I love music and keep my radio on all day. In fact, if I had to give up one of my electronic devices, it’d be my television set. (there’s nothing worth watching anyway) And I love a very broad range of music styles, Calypso, Reggae, Country, Rock, Pop, and even some Classical (not Jazz though, never Jazz,,,and no bagpipes,,,,ghastly noise) I am neutral on most artists because every artist is likely to have at least one song I like, and I do have my favourites. I love Nana Mouskouri – hers is a very unique style, an operatic voice set to a combination pop/classical/European folk music, with a substantial Greek band behind her. I admire her range and respect her knowledge of several languages, in all of which, she sings fluently.
I like KD Lang. Her crystal clear voice and throaty after-tones, tell you without a doubt that she is feeling every note of her music. When she sings, she is ‘The Girl from Ipanema’, and I’ve yet to hear any one singer or group sing Leonard Cohen’s ‘Hallelujah’ like she does. Some songs are just meant for one artist. Elvis and ‘Can’t help falling in love’, Bing Crosby and ‘White Christmas’, many have tried their version of these songs but there’s nothing quite like the original. (so give it up already and find your own songs instead of coasting on the coattails of another’s success)
I admire the multi-talented female artists like Alison Krauss and Dolly Parton but you can only listen to one or two songs before you’ve had enough because of their high pitched voices….after a while it starts to sound too much like shrieking. (I think mid pitched voices are the easiest on the ears, alto or the male baritone) And while Sarah McLachlan and Diana Kroll have lovely voices, I can’t appreciate eithers genre. Diana Krolls’ ‘Bluesy’ style always takes me to a smokey saloon where a hard looking woman is sobbing into her cups, and Sarah McLachlans’ style is exceedingly somber (does she ever sing anything upbeat?) I’ve dubbed hers ‘music to slit your wrists by’.
And I know I’m alone in saying this but I honestly think Roy Orbison and Vince Gill strain when they sing. It’s like the song has been set in a key that’s just slightly out of range of their ability.
I like Keith Urban, Cat Stevens, and John Fogarty but I also harbor a secret love of the older performers like Dean Martin and Frank Sinatra, or the more eclectic Don Ho and Trini Lopez….they’re just fun. And I’m not beyond enjoying an evening of Austrian folk music or Italian love songs.
I love a good vocal group but I can’t appreciate those that are repetitive in their style,,,like ‘The Beachboys’. Every song sounds like the last, monotonous and predictable, and very dated. Love the Eagles, Little Big Town, Simon and Garfunkel, most Blue Grass groups, and if you play me Latin or Spanish guitar music I’ll follow you anywhere, love those strings.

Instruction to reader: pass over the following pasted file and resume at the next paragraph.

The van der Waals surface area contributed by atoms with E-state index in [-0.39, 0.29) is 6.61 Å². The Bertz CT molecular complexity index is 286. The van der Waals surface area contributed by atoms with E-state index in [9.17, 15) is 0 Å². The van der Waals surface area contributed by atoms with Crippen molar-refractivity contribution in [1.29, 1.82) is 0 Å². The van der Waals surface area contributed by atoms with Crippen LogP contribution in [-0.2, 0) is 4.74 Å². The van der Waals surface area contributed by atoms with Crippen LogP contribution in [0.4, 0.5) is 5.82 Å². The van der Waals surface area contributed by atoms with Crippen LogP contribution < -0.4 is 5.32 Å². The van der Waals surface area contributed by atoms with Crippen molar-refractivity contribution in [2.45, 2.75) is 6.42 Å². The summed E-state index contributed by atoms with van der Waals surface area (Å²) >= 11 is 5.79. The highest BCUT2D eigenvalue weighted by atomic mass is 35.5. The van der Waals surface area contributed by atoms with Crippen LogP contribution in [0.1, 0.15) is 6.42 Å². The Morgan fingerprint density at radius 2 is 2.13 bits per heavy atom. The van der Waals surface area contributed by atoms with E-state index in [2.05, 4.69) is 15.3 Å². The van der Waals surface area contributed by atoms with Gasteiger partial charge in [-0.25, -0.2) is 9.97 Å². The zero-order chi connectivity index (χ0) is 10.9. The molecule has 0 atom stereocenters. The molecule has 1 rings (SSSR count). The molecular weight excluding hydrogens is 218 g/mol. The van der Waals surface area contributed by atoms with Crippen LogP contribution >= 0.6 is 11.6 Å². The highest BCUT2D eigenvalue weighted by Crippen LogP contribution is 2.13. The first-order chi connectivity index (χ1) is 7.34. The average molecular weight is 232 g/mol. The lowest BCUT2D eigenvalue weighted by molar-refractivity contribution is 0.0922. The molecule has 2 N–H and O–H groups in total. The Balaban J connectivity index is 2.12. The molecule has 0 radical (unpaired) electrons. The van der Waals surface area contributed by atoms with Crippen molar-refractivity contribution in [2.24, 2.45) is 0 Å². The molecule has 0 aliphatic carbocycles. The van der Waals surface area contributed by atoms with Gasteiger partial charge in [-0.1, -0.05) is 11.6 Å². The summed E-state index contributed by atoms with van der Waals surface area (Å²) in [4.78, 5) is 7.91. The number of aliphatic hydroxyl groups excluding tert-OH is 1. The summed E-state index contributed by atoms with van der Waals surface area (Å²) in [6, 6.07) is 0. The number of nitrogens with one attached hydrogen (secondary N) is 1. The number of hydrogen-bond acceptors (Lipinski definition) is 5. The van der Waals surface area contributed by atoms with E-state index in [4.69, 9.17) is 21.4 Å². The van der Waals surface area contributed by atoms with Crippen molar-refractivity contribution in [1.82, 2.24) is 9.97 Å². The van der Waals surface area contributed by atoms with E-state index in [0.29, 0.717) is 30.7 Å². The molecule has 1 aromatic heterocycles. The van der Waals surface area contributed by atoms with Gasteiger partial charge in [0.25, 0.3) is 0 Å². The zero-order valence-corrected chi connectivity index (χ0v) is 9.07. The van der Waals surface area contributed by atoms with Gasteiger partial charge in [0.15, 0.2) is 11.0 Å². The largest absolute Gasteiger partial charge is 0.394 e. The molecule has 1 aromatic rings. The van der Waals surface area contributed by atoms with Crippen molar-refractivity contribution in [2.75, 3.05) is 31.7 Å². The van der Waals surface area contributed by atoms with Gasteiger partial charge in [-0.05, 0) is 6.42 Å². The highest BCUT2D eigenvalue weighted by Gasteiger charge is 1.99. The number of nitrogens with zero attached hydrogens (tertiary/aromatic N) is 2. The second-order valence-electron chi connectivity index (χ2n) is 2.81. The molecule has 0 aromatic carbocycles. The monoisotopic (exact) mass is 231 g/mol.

I guess what I love most about music is its’ ability to take me away. There’s no thought needed, no effort, just close my eyes and float with the melodies. Ok, every now and then I belt out a tune myself but I live on a remote property so there’s no risk of embarrassing myself,,,,although I have on occasion scattered a flock of crows or startled a deer into bolting. (guess they’re not music lovers?) And I can have nothing in common with another except that we both like a certain song or artist and boom, we’re friends. Music has the ability to calm the sole, entertain the mind, and ignite even the most unlikely relationships. It really is the universal language (let it speak to you)
Even as I write this my radio plays in the background and I have to stop periodically to sing along. (Funny, a woman just passed by walking her dog and when I started to sing he started howling….which proves music speaks to all life forms, yes?) Thank heaven for musicians, vocalists and radio transmission….I couldn’t imagine my life without them. (Gotta go croon me a little ditty!)
One thought on “Music – the universal language”
Emily, If you want to listen to a really nice radio show – tune into the French station 91.5 on Sat or Sun from 4 – 6. Although the announcer – Claude Saucier – conducts the program in French, the music he plays is an eclectic mix of totally English oldies from Sinatra to the Pointer sisters, Doris Day to the Beatles, and more. We enjoy it more than the regular English station programming. You might like it too. “C’est si Bon” is the name of the show.